Interview - Barry Parr

Interview: Barry Parr, Analyst & Publisher, Media Savvy: 1st October 2003

In this interview we garner further evidence that blogging has gone mainstream.

Technology and media gurus, and punters, around the world are using blogs to communicate more effectively with their audience.

Barry Parr discusses some of the world's most impressive technologies, and biggest issues with us.

This interview will also be mentioned on the Media Man Australia blog.

What's your background?

My background is eclectic. I have an MBA from Harvard; experience in magazine, newspaper, and online publishing; I was a product manager for DHL; I set up two big news Web sites; and I was an ecommerce analyst for IDC. I try to bring that broad business experience to bear in thinking about network media problems.

What are the 5 most impressive technologies you know of today, and why?

Cellular, for its untapped potential.

WiFi, because it immerses us in the Net and whacks the hell out of the economics of cellular.

Content management, because we're only beginning to see what these tools can do in the hands of "ordinary" people.

RSS, because it's fast, cheap, and out of control.

The Segway scooter, because it's just brilliant. But it doesn't belong on sidewalks.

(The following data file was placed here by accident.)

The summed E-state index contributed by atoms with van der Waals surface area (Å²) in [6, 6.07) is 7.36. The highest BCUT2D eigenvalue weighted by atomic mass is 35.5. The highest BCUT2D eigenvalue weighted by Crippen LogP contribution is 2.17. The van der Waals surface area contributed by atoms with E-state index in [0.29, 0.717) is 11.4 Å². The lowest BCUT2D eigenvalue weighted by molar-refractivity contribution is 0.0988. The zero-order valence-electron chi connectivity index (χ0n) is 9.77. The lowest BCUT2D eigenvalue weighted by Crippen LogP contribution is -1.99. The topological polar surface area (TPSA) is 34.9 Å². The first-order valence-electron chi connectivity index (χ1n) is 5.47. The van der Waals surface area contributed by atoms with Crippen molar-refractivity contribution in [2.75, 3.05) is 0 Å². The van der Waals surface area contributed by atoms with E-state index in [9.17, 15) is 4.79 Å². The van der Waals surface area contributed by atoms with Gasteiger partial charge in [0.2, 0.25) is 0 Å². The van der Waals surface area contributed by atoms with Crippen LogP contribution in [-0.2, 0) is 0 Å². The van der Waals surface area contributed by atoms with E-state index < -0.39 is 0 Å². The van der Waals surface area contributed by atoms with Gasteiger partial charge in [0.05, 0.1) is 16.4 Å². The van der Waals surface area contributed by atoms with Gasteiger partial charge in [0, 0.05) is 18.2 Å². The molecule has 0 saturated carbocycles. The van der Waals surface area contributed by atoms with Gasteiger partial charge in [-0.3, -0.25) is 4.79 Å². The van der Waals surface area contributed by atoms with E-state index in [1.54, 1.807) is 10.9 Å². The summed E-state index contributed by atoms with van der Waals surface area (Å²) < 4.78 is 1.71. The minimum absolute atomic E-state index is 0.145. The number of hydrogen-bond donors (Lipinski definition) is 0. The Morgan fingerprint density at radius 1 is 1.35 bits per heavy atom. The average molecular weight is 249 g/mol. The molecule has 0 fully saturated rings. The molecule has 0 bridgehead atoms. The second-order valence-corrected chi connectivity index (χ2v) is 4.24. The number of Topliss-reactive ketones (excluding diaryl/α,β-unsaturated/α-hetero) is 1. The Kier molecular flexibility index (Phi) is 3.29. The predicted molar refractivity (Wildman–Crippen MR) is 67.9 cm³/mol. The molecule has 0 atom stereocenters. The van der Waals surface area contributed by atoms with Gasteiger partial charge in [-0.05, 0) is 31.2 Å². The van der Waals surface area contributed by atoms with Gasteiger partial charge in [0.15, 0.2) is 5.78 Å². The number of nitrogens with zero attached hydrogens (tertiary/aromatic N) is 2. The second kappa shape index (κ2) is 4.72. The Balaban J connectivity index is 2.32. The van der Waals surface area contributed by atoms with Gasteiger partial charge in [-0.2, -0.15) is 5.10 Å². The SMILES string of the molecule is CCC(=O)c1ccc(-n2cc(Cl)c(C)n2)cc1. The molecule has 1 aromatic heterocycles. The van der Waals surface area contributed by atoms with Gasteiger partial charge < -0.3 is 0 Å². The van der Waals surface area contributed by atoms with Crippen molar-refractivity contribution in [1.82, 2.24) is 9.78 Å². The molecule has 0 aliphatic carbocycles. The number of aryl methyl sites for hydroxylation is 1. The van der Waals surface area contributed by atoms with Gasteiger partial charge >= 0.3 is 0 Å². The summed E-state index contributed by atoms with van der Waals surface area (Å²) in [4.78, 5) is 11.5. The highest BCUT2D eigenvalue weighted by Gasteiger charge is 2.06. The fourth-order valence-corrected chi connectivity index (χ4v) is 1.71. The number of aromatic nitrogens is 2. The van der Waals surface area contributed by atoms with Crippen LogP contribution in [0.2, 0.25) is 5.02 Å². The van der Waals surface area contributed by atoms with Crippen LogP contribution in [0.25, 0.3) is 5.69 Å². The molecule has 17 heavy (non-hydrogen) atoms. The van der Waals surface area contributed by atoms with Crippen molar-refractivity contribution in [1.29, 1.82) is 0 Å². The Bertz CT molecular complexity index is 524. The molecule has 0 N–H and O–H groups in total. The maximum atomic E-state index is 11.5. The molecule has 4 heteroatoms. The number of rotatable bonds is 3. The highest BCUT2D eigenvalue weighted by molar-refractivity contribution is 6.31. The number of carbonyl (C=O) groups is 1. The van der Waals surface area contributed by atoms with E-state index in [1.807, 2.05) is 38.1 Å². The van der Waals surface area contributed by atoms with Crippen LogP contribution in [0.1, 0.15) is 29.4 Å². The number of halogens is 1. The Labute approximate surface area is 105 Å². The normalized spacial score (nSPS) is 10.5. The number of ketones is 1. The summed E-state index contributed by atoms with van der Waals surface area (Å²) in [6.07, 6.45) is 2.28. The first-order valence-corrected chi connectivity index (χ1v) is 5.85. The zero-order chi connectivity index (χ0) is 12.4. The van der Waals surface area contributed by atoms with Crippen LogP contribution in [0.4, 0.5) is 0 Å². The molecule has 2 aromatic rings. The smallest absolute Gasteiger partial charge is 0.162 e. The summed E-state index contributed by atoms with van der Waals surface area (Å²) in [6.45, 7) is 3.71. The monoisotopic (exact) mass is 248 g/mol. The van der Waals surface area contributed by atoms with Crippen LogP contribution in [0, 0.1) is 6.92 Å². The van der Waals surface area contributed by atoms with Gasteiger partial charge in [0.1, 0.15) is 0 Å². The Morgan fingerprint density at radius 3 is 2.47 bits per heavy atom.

How has the internet been both a good and bad thing for publishing and broadcasting? - eg immediacy of information, freedom of speech, however propaganda reigns in some places.....elaborate if possible, with examples.

So far, the impact has been neutral, because it hasn't really changed their strategies or finances.

Medium term, newspapers will be completely remade into smaller products because of online assaults to news at the global level and classifieds at the local level. Medium term, magazines will have to rethink their audiences and missions, with some not making the transition. The long term impact on broadcast should be neutral because broadcasting serves a different social function altogether.

What do you consider to be your career highlights do date?

Bringing the San Jose Mercury News to the Web was the most fun and revolutionary. CNET was revolutionary, but not as much fun. I loved being an analyst because I didn't wake up every morning worrying about the same business.

What should a good website consist of?

That depends on the audience. But the main thing a website needs is a reason to exist.

What should a good blog consist of?

The best general model is personal, focused, smart, and able to tell me something I didn't know already. But the very best blogs can't be categorized that easily.

What technology news sources do you trust, other than yourself?

Slashdot, CNET, New York Times, Wall Street Journal, and IDG. Walt Mossberg is the best product reviewer of all time. Clay Shirky is just brilliant.

What were the most instrumental developments than lead to Goggle's enormous success?

Just one: focusing on being the best search site on the Net and not trying to be anything else.

Is Yahoo! loosing steam?

Yes, in the sense that it has lost its original vision. No, in the sense that it's pretty well run for a company of its size and market share. - how long will turnover be looked at more than profit, or loss, whatever the case? contains a profitable business. I don't know how long it will take to strip away the rest of the nonsense.